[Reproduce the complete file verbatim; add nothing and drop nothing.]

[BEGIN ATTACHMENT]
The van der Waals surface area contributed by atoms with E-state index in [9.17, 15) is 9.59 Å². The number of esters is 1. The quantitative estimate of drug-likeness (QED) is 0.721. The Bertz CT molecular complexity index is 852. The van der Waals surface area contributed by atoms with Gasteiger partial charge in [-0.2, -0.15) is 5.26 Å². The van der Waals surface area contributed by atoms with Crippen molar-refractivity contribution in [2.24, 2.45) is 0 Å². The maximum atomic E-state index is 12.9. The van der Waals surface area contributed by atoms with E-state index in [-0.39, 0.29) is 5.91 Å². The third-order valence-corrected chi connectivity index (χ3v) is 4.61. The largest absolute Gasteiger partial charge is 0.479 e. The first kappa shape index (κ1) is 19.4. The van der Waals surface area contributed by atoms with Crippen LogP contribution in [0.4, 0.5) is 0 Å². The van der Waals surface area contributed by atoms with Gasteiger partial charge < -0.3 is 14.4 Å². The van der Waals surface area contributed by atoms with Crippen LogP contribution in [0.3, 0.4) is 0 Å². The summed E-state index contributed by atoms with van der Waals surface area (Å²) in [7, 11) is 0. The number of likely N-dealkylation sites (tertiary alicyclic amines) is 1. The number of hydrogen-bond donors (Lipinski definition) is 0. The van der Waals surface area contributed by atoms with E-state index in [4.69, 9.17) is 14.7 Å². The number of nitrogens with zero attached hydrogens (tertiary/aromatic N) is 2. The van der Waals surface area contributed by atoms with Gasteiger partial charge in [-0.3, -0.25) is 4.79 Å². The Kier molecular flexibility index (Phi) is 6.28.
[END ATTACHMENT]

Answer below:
The van der Waals surface area contributed by atoms with E-state index in [9.17, 15) is 9.59 Å². The number of esters is 1. The quantitative estimate of drug-likeness (QED) is 0.721. The Bertz CT molecular complexity index is 852. The van der Waals surface area contributed by atoms with Gasteiger partial charge in [-0.2, -0.15) is 5.26 Å². The van der Waals surface area contributed by atoms with Crippen molar-refractivity contribution in [2.24, 2.45) is 0 Å². The maximum atomic E-state index is 12.9. The van der Waals surface area contributed by atoms with E-state index in [-0.39, 0.29) is 5.91 Å². The third-order valence-corrected chi connectivity index (χ3v) is 4.61. The largest absolute Gasteiger partial charge is 0.479 e. The first kappa shape index (κ1) is 19.4. The van der Waals surface area contributed by atoms with Crippen LogP contribution in [0.4, 0.5) is 0 Å². The van der Waals surface area contributed by atoms with Gasteiger partial charge < -0.3 is 14.4 Å². The van der Waals surface area contributed by atoms with Crippen LogP contribution in [0.3, 0.4) is 0 Å². The summed E-state index contributed by atoms with van der Waals surface area (Å²) in [7, 11) is 0. The number of likely N-dealkylation sites (tertiary alicyclic amines) is 1. The number of hydrogen-bond donors (Lipinski definition) is 0. The van der Waals surface area contributed by atoms with E-state index in [4.69, 9.17) is 14.7 Å². The number of nitrogens with zero attached hydrogens (tertiary/aromatic N) is 2. The van der Waals surface area contributed by atoms with Gasteiger partial charge in [-0.3, -0.25) is 4.79 Å². The Kier molecular flexibility index (Phi) is 6.28.